“Lincoln, like the presidents before him and most after, did not show through policy or rhetoric that black lives ever mattered to them outside of human capital and as casualties of wealth building,” Jeremiah Jeffries, the first-grade teacher who chairs the school board’s renaming committee, told the San Francisco Chronicle.
However, it is Honest Abe’s Indian policies which have become a disqualifying fault in the eye of the panel. That notion has apparently overshadowed all other accomplishments that Lincoln is lauded for, such as preserving the union after it was ripped apart, largely by a row over slavery.
Lincoln signed the Emancipation Proclamation, gave the Gettysburg Address and fought to push through the 13th Amendment, abolishing slavery.
He enabled blacks to enlist in the Union military and lost his life when he was assassinated by a staunch supporter of slavery and the Confederacy.
None of that was considered sufficiently woke for a 19th century president to keep his name on Lincoln High School, however, especially when factoring in his sins against the American Indians, including removal of the Navajo and Mescalero Apache tribes from New Mexico territory.
Lincoln is far from alone in losing his place of honor in San Francisco. Among the others on the chopping block are: President George Washington, condemned as a slave owner and colonizer; President Theodore Roosevelt, who opposed suffrage for blacks; President Franklin Roosevelt, who interned Japanese Americans during World War II and declined to support an anti-lynching bill; and inventor Thomas Edison, who electrocuted animals.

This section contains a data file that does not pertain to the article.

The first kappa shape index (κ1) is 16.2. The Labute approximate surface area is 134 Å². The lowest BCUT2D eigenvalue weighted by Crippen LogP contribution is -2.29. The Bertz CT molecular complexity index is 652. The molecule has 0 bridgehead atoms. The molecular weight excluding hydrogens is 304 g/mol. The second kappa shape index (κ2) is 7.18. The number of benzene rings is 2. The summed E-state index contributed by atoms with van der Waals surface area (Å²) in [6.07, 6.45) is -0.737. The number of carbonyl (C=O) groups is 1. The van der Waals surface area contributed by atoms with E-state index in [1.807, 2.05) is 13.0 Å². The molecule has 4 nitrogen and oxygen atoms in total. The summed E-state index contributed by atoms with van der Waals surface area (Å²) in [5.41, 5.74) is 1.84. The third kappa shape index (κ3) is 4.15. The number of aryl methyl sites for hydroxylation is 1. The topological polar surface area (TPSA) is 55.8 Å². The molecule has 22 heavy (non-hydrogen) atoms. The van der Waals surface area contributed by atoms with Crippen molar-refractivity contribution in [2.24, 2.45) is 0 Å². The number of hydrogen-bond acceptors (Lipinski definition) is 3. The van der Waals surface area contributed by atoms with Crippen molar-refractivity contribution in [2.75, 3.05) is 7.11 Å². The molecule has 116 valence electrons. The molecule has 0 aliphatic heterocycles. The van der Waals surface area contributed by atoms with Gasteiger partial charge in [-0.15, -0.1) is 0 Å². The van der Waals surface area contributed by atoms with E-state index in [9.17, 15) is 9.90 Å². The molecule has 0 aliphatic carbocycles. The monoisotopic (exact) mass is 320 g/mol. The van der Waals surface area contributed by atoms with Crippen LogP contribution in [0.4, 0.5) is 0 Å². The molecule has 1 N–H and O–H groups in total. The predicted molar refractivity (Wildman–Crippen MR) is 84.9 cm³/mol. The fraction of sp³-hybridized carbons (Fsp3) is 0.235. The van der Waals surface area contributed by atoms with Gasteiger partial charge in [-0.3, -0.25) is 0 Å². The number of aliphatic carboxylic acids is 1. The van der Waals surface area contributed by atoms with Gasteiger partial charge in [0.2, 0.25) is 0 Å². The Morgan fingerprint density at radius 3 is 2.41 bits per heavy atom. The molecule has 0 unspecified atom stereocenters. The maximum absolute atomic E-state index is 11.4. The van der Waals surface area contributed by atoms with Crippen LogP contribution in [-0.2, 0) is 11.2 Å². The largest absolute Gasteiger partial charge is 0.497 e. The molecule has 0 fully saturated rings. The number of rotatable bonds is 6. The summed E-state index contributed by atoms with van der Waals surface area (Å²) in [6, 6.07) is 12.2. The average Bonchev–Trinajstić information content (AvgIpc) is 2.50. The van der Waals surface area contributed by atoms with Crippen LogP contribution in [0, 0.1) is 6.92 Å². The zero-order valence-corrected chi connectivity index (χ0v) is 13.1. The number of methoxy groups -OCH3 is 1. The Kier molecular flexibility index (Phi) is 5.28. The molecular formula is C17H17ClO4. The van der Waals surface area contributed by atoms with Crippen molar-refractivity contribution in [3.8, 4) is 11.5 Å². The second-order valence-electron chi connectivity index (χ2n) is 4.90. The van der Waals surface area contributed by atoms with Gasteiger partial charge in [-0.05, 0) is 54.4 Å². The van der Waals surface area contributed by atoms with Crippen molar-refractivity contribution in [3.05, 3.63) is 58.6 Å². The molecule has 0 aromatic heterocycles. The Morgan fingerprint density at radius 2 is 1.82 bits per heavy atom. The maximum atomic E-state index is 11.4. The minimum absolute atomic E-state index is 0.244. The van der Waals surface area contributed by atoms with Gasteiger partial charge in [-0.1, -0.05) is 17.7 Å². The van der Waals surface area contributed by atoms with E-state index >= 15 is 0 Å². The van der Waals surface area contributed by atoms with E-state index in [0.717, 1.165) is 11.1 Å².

Even US Senator Dianne Feinstein (D-San Francisco) lost her place of honor as the namesake for an elementary school. Among other alleged sins, Feinstein allowed a Confederate flag to fly at city hall when she was San Francisco’s mayor.
James Russell Lowell, whose name adorns a high school, failed to survive the purge, even though he was an abolitionist. The committee determined that his commitment to the anti-slavery cause “wavered over the years.” It’s little surprise, then, that slave owners, such as President Thomas Jefferson, President James Madison and national anthem writer Francis Scott Key, were canceled by the renaming panel.
The renaming push comes amid a left-wing assault on history that has toppled statues ranging from Confederate generals to founding fathers to an iconic elk that had stood in downtown Portland for 120 years. San Francisco’s school board voted last year to cover up 1930s murals at George Washington High School because they depicted slaves and a dead Native American man.
Jeffries’ committee is expected to formally recommend the renaming of 44 school buildings in January after taking in suggestions for new names this month.
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